On Thursday, the Minister for Human Services, Joe Hockey put out two tender notices; one for a lead advisor to help with the overall delivery of the health and welfare services smart card and the second for an organisation to monitor and audit the card's progress from conception to delivery.
"The two key advisory roles will ensure that the initiative receives the best independent expert advice -- in terms of both overall strategy and audit and assurance, said the Minister in a statement. "These appointments signal that the implementation of the access card is very much ontrack and progressing according to plan".
Full details of the tenders will be posted on the AusTender Web site on May 15.
In addition, Hockey is also looking to recruit a Deputy Secretary to head up the project within the Office of Access Card, which is being established within the Department of Human Services: "I am also looking for a highly experienced senior manager to lead the implementation of the project and ensure it is delivered on time and on budget".
Hockey said there were no restrictions on whom can apply for the job as long as they are suitably qualified.
"I am looking forward to getting applications from a broad range of qualified people, from both the public and private sector," he said.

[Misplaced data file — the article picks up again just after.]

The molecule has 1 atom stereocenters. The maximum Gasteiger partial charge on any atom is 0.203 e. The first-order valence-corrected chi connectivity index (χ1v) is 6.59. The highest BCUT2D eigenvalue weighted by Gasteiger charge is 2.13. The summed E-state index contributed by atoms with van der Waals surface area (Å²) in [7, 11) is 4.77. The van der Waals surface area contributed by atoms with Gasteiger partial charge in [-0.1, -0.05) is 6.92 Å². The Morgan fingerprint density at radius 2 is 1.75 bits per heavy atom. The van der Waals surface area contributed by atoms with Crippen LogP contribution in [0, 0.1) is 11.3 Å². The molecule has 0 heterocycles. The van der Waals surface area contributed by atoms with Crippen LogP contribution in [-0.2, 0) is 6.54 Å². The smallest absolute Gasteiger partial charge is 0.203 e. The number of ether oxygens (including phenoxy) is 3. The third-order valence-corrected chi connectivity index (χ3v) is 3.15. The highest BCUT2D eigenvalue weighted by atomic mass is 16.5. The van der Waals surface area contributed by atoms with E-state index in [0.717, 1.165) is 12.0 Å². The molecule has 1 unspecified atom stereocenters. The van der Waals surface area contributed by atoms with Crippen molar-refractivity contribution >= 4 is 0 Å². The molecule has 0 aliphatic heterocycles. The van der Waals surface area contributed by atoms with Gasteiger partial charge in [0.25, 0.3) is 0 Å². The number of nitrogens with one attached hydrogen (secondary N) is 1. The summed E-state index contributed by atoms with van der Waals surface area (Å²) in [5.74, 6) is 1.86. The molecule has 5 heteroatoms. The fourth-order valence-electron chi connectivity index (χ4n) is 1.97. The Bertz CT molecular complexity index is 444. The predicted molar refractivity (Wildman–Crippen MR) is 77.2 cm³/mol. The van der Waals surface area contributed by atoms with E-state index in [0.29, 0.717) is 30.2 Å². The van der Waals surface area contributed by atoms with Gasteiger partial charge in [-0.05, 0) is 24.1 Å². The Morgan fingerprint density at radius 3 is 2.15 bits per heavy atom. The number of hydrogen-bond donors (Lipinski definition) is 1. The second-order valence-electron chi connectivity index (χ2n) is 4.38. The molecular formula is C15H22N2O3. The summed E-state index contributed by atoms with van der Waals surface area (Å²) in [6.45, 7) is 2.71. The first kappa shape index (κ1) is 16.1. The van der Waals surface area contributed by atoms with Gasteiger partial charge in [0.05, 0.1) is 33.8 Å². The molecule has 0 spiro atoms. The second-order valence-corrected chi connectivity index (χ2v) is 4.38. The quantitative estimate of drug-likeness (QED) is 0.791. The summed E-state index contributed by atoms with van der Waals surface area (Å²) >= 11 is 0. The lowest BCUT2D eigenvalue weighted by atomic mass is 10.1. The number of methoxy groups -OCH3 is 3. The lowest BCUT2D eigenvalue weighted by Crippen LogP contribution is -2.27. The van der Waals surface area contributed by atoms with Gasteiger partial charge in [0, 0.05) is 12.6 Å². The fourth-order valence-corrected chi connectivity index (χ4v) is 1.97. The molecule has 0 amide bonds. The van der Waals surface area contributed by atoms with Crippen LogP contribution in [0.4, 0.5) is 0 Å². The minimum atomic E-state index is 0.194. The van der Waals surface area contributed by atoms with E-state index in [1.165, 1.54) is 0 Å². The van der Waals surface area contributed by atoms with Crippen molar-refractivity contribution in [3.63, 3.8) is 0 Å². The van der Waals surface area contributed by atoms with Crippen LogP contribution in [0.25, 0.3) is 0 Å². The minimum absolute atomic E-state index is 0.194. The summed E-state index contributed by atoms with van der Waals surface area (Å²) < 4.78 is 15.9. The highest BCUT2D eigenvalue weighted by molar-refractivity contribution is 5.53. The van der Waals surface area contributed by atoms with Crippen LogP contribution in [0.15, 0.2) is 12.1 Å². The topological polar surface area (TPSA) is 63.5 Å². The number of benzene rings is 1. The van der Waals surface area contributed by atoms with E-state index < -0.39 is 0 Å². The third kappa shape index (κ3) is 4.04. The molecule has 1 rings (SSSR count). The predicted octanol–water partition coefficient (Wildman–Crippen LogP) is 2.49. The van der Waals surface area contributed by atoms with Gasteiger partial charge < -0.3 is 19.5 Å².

Adverts for the Deputy Secretary position will appear nationally but potential applicants will have to show an interest by May 25.
The government is also expected to advertise for the position of chief technology architect in coming weeks.
The lead advisor is expected to provide independent input to the government on issues such as the best way of delivering the access card within cost and schedule constraints and quality requirements and the risk framework for the program.
The access card is expected to replace 17 health and social services cards and vouchers, including the Medicare card.
Registration for the card is expected to kick off in 2008 with all members of the public who wish to access health and social services benefits required to use one from 2010. The government expects the cards will be replaced every seven to 10 years.
The card is expected to cost AU$1.09 billion over four years while generating savings of AU$3 billion over 10 years, according to KPMG.
According to government documents, the registration system underpinning the card will be established separately from Medicare Australia, Centrelink and the Department of Veterans Affairs information systems "and will not hold any sensitive or agency-specific information".